Guns into plowshares Program helps military veterans begin farming careers


HILO — When he finally called it quits after 27 years in law enforcement, including time as a narcotics detective on Hawaii Island, Mike Hodson knew he needed a hobby. He needed something to help ease his tension, and to salve his troubled soul.

That something became the soil.

“The first time I really put my hands in the soil, I could feel it flowing out of me into the ground. All that negativity,” he said.

From its simple beginnings as a form of self-therapy, Hodson’s hobby has grown into a thriving agri-business in Waimea — Wow! Farms, which now supplies organic tomatoes to resorts along the Kohala coast, among other customers.

“We started out with one greenhouse. When we had enough for ourselves, we would give them away to friends. Then, we had so much we would sell them at the farmers market,” he said.

His business went from one greenhouse to 45, grossing about $800,000 annually. The simple act of returning to the land helped Hodson to cast off the harsh memories associated with his former life, and ended up profiting himself and his family. It worked so well, in fact, that he’s now helping teach others how to do the same thing.

On Saturday, various state and Hawaii Island dignitaries gathered in Waimea to celebrate the graduation of an inaugural class of 14 students from a program, Veterans to Farmers, which aims to teach veterans the business of agriculture.

In total, six of the students are veterans, and all are members of the Waimea Hawaiian Homesteaders Association, which has partnered with the state Department of Labor and Industrial Relations, the University of Hawaii, the state Department of Agriculture, and others, to provide future farmers with the education, the land and the support needed to build thriving careers in agricultural business.

Begun in June, the first phase of the project involved education at Wow! Farms — training the class to become proficient in the technical and business skills needed to succeed in farming. The second phase, which begins now, will allow the students to build and farm their own greenhouses, leased to them on property provided by the Office of Hawaiian Affairs.

Hodson said it was important to note that while the program gives the students the tools to learn to be good farmers, the future is up to them.

“These are their greenhouses,” he said. “They are going to grow whatever they want to grow. Tomatoes, bell peppers, flowers. The choice is theirs.”

Among Saturday’s attendees was University of Hawaii at Hilo Chancellor Don Straney, who described the program as an “anti-plantation.”

“A crucial question is, how do we recruit the next generation of agri-business people?” Straney said. “After the (sugar) plantations left, farming has almost become a dirty word. … We’re showing them that that’s not the kind of farming we’re doing today. They’re not working for someone else’s farm. They’re creating their own small business from the land. Something to thrive with, and to support their family.”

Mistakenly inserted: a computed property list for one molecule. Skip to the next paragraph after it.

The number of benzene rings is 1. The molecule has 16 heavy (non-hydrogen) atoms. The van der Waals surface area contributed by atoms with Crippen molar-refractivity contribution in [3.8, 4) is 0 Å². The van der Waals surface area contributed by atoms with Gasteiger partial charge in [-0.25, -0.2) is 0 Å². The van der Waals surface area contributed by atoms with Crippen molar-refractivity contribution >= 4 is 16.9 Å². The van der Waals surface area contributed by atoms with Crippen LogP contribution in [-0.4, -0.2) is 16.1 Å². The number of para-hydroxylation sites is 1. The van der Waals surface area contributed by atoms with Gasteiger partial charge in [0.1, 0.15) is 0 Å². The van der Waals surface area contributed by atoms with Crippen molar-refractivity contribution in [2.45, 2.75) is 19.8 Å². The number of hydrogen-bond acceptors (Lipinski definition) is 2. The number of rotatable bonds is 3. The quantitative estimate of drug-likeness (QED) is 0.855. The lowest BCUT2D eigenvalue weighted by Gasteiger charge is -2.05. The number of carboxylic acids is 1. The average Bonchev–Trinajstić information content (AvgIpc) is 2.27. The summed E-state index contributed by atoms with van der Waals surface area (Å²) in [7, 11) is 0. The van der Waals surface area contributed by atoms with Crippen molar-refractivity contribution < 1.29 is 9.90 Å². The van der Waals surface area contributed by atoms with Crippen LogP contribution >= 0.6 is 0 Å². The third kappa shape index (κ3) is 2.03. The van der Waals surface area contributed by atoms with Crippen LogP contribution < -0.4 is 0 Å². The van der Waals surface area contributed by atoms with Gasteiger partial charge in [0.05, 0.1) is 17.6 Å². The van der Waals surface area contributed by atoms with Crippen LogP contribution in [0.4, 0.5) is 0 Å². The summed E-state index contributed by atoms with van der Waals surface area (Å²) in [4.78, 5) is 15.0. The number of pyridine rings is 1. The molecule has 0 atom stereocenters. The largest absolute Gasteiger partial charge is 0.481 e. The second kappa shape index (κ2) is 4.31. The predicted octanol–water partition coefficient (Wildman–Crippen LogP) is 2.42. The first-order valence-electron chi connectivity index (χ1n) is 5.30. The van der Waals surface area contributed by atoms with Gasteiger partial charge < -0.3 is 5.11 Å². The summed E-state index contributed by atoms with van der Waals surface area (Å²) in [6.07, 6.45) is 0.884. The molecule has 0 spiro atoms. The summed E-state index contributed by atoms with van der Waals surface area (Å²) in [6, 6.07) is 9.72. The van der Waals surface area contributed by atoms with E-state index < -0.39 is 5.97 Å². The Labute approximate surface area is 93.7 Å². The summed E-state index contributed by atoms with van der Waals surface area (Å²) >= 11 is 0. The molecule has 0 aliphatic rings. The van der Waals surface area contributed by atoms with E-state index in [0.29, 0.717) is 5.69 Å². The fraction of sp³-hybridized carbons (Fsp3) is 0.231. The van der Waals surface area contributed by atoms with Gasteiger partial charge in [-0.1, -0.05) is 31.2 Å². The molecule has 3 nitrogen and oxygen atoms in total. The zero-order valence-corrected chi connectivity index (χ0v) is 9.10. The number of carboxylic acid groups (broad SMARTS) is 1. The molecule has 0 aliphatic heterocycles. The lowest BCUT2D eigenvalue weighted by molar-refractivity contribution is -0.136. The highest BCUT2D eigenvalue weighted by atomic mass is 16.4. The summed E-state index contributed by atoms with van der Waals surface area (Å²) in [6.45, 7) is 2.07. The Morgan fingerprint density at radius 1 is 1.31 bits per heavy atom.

Former U.S. Marine and retired Mauna Lani Golf Course employee Daniel Kahuanui said he was thrilled with the education portion of the class, and he can’t wait to get his hands dirty.

“I want to grow bell peppers,” he said. “My son learned about hydroponics, and he got me interested in farming. It’s a very interesting hobby for me.”

Kahuanui added that he’ll also try his hand at growing onions and carrots, and anything else that strikes his fancy.

“Farmers are responsible for putting food on the table, and I want to be part of that,” he said.

Retired police chaplain, veteran and pastor at New Hope Waimea, Sonny Shimaoka said he got a 99-year lease on 5 acres in Waimea and built a greenhouse there to raise cherry tomatoes. He’s thinking of calling his farm “Tossed Salad.”

At 61 years old, he added that he realizes he’s a bit old to begin a new career.

“But,” he said, “it’s better late than never.”

Also in attendance at Saturday’s graduation ceremony was Gov. Neil Abercrombie, who program organizers said had provided them with great support throughout the process.

“There is no question that Hawaii needs more farmers,” Abercrombie said. “This graduation ceremony is a very positive sign that valuable sectors of our community, our veterans and homesteaders, have the spirit and the motivation to fill this critical need, and I am hopeful that this course can be replicated throughout our state.”

Going forward, organizers say they hope the program will serve as a model for other programs across the state, helping to make Hawaii more self-sufficient. The farmer-training program is part of a broader community and economic development effort that the governor is supporting through a biennium budget request for a $3.5 million capital improvement project to build the Waimea Community Agricultural Park, which would enable the extension of the farmer training to people who do not own their own agricultural land.

UH-Hilo also expects to soon approve the curriculum for the course, making the it eligible for veterans to use their GI Bill education benefits.